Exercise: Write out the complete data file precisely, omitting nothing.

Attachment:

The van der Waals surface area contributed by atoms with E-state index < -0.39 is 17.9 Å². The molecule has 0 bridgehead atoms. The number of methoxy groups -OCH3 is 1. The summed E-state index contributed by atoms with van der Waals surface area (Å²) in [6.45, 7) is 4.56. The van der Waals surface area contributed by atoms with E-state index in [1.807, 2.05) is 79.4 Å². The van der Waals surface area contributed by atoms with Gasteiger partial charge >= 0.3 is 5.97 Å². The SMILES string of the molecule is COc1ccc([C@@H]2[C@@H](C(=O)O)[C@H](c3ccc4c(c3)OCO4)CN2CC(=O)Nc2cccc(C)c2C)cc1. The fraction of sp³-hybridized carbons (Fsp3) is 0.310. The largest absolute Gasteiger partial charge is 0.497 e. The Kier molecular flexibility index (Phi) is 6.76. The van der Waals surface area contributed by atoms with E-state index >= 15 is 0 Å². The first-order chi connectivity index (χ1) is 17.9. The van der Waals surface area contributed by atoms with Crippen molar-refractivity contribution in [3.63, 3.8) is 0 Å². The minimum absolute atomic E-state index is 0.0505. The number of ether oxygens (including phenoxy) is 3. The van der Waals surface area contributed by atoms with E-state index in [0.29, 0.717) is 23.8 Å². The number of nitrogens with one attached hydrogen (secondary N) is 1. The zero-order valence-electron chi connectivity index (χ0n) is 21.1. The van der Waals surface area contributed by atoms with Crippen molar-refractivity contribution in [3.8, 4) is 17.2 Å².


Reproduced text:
The van der Waals surface area contributed by atoms with E-state index < -0.39 is 17.9 Å². The molecule has 0 bridgehead atoms. The number of methoxy groups -OCH3 is 1. The summed E-state index contributed by atoms with van der Waals surface area (Å²) in [6.45, 7) is 4.56. The van der Waals surface area contributed by atoms with E-state index in [1.807, 2.05) is 79.4 Å². The van der Waals surface area contributed by atoms with Gasteiger partial charge >= 0.3 is 5.97 Å². The SMILES string of the molecule is COc1ccc([C@@H]2[C@@H](C(=O)O)[C@H](c3ccc4c(c3)OCO4)CN2CC(=O)Nc2cccc(C)c2C)cc1. The fraction of sp³-hybridized carbons (Fsp3) is 0.310. The largest absolute Gasteiger partial charge is 0.497 e. The Kier molecular flexibility index (Phi) is 6.76. The van der Waals surface area contributed by atoms with E-state index >= 15 is 0 Å². The first-order chi connectivity index (χ1) is 17.9. The van der Waals surface area contributed by atoms with Crippen molar-refractivity contribution in [3.63, 3.8) is 0 Å². The minimum absolute atomic E-state index is 0.0505. The number of ether oxygens (including phenoxy) is 3. The van der Waals surface area contributed by atoms with E-state index in [0.29, 0.717) is 23.8 Å². The number of nitrogens with one attached hydrogen (secondary N) is 1. The zero-order valence-electron chi connectivity index (χ0n) is 21.1. The van der Waals surface area contributed by atoms with Crippen molar-refractivity contribution in [3.8, 4) is 17.2 Å².